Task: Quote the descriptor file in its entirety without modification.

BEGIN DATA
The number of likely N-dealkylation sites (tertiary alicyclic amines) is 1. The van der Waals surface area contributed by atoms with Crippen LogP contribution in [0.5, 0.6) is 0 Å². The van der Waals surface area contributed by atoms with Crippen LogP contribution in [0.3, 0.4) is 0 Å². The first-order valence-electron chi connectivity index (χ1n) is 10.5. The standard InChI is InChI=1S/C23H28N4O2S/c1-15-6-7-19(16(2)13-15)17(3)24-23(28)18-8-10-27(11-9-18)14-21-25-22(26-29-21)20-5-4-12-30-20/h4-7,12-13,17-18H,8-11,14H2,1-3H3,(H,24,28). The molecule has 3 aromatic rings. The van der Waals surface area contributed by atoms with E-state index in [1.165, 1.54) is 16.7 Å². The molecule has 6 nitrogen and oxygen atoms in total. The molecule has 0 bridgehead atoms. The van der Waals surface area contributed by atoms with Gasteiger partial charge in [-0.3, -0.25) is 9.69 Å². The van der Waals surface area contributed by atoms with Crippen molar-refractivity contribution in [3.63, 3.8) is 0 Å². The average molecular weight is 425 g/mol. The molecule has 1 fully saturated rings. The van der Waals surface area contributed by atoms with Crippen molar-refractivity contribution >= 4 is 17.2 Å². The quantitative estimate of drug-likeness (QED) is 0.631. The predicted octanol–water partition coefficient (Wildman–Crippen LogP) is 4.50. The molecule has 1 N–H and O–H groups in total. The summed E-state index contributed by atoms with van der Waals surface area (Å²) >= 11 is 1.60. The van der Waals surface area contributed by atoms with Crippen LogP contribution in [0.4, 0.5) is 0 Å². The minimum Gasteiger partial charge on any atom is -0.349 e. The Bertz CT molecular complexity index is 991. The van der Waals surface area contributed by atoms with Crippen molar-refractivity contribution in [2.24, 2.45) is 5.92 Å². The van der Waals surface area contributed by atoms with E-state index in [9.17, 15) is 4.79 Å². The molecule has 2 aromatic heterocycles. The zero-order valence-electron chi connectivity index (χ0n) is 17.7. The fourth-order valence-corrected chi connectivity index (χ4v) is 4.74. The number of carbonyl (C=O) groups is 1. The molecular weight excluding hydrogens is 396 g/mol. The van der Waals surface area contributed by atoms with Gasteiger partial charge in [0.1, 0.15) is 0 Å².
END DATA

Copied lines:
The number of likely N-dealkylation sites (tertiary alicyclic amines) is 1. The van der Waals surface area contributed by atoms with Crippen LogP contribution in [0.5, 0.6) is 0 Å². The van der Waals surface area contributed by atoms with Crippen LogP contribution in [0.3, 0.4) is 0 Å². The first-order valence-electron chi connectivity index (χ1n) is 10.5. The standard InChI is InChI=1S/C23H28N4O2S/c1-15-6-7-19(16(2)13-15)17(3)24-23(28)18-8-10-27(11-9-18)14-21-25-22(26-29-21)20-5-4-12-30-20/h4-7,12-13,17-18H,8-11,14H2,1-3H3,(H,24,28). The molecule has 3 aromatic rings. The van der Waals surface area contributed by atoms with E-state index in [1.165, 1.54) is 16.7 Å². The molecule has 6 nitrogen and oxygen atoms in total. The molecule has 0 bridgehead atoms. The van der Waals surface area contributed by atoms with Gasteiger partial charge in [-0.3, -0.25) is 9.69 Å². The van der Waals surface area contributed by atoms with Crippen molar-refractivity contribution in [3.63, 3.8) is 0 Å². The average molecular weight is 425 g/mol. The molecule has 1 fully saturated rings. The van der Waals surface area contributed by atoms with Crippen molar-refractivity contribution >= 4 is 17.2 Å². The quantitative estimate of drug-likeness (QED) is 0.631. The predicted octanol–water partition coefficient (Wildman–Crippen LogP) is 4.50. The molecule has 1 N–H and O–H groups in total. The summed E-state index contributed by atoms with van der Waals surface area (Å²) >= 11 is 1.60. The van der Waals surface area contributed by atoms with Crippen LogP contribution in [0.4, 0.5) is 0 Å². The minimum Gasteiger partial charge on any atom is -0.349 e. The Bertz CT molecular complexity index is 991. The van der Waals surface area contributed by atoms with Crippen molar-refractivity contribution in [2.24, 2.45) is 5.92 Å². The van der Waals surface area contributed by atoms with E-state index in [9.17, 15) is 4.79 Å². The molecule has 2 aromatic heterocycles. The zero-order valence-electron chi connectivity index (χ0n) is 17.7. The fourth-order valence-corrected chi connectivity index (χ4v) is 4.74. The number of carbonyl (C=O) groups is 1. The molecular weight excluding hydrogens is 396 g/mol. The van der Waals surface area contributed by atoms with Gasteiger partial charge in [0.1, 0.15) is 0 Å².